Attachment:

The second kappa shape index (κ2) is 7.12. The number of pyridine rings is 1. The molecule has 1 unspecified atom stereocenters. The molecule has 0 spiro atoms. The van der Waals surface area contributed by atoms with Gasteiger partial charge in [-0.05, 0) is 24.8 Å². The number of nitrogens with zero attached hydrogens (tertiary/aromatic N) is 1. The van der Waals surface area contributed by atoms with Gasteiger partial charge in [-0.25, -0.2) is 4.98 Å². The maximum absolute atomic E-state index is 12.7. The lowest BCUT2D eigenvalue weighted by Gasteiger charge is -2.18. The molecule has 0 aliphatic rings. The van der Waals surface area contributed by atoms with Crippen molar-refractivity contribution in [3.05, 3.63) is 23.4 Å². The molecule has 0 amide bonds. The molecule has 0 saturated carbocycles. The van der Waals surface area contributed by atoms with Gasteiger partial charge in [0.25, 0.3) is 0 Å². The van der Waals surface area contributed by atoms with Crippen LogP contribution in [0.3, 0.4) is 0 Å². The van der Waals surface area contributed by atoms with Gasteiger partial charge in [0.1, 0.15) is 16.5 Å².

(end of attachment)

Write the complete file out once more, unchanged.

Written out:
The second kappa shape index (κ2) is 7.12. The number of pyridine rings is 1. The molecule has 1 unspecified atom stereocenters. The molecule has 0 spiro atoms. The van der Waals surface area contributed by atoms with Gasteiger partial charge in [-0.05, 0) is 24.8 Å². The number of nitrogens with zero attached hydrogens (tertiary/aromatic N) is 1. The van der Waals surface area contributed by atoms with Gasteiger partial charge in [-0.25, -0.2) is 4.98 Å². The maximum absolute atomic E-state index is 12.7. The lowest BCUT2D eigenvalue weighted by Gasteiger charge is -2.18. The molecule has 0 aliphatic rings. The van der Waals surface area contributed by atoms with Crippen molar-refractivity contribution in [3.05, 3.63) is 23.4 Å². The molecule has 0 amide bonds. The molecule has 0 saturated carbocycles. The van der Waals surface area contributed by atoms with Gasteiger partial charge in [0.25, 0.3) is 0 Å². The van der Waals surface area contributed by atoms with Crippen LogP contribution in [0.3, 0.4) is 0 Å². The van der Waals surface area contributed by atoms with Gasteiger partial charge in [0.1, 0.15) is 16.5 Å².